NORTHWEST OHIO -- Simply put: The Portage River stinks.
In an effort to get it to stink less, the Ohio Environmental Protection Agency (EPA) is targeting four counties to help keep pollution out of it, says News 11's Dick Berry in this EcoTrack 11 report.
And just how is the Ohio EPA managing this gargantuan task? Well, if you live along the river in Hancock, Wood, Ottawa or Sandusky counties, you might just be eligible for a new septic tank -- at half the price.
But let's backtrack a bit. The fact is, raw sewage has been leaking into the Portage River largely because homeowners like Pemberville resident Jim Miller have faulty septic tanks. If a septic tank's life span is limited to 30 years, if it's older, it's probably leaking.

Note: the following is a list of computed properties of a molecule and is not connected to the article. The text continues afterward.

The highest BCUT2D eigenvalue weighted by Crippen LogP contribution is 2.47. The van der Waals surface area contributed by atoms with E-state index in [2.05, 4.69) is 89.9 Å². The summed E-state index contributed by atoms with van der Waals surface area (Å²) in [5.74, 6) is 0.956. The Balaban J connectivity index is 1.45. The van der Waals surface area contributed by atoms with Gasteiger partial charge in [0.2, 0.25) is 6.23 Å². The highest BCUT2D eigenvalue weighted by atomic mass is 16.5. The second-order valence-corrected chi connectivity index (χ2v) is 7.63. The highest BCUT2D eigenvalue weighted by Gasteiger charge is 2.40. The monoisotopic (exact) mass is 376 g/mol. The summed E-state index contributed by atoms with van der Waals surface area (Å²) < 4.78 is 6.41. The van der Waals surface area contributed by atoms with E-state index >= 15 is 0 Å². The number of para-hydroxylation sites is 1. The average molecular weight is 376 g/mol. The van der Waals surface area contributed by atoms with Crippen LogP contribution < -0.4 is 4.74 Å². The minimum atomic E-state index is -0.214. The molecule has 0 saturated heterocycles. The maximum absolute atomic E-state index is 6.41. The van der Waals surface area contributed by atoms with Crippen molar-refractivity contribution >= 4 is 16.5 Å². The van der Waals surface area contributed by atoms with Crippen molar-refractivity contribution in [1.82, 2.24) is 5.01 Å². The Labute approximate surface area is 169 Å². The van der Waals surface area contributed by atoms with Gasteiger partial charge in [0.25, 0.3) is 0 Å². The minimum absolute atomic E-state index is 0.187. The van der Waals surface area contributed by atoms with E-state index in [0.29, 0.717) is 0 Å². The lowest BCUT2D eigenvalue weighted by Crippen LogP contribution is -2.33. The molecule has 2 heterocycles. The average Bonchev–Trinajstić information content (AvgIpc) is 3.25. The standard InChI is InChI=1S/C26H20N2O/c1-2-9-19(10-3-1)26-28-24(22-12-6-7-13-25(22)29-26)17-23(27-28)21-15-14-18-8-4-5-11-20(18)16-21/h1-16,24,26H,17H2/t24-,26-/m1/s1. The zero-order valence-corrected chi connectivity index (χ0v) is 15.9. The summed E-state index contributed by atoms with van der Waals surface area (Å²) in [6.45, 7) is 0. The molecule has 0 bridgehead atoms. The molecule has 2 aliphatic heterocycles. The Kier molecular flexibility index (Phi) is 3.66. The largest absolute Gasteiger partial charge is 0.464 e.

Also, those older tanks just weren't built with the larger environmental picture in mind.
"We had an old system that was hand dug in the 1950s," Miller says. "Straight pipe out to the river."
Wanting to make a dent in the pollution problem, the Toledo Metropolitan Area Council of Governments (TMACOG) is working with residents to replace their tanks. The upshot? Ohio EPA grant funds will pay the contractor half the cost of the project -- up to $4,000 for a conventional system.
"Obviously there are a lot of people that do not want to pay for replacement of a system. They're very costly. This program helps encourage people to jump on board and get their system replaced," says Jerry Bingham, Wood County Health Department.
For more information, contact your county health department. Applications will be evaluated and ranked by officials. You may also call TMACOG at 419-241-9155.
You'd better act quickly. The grant program ends June 30.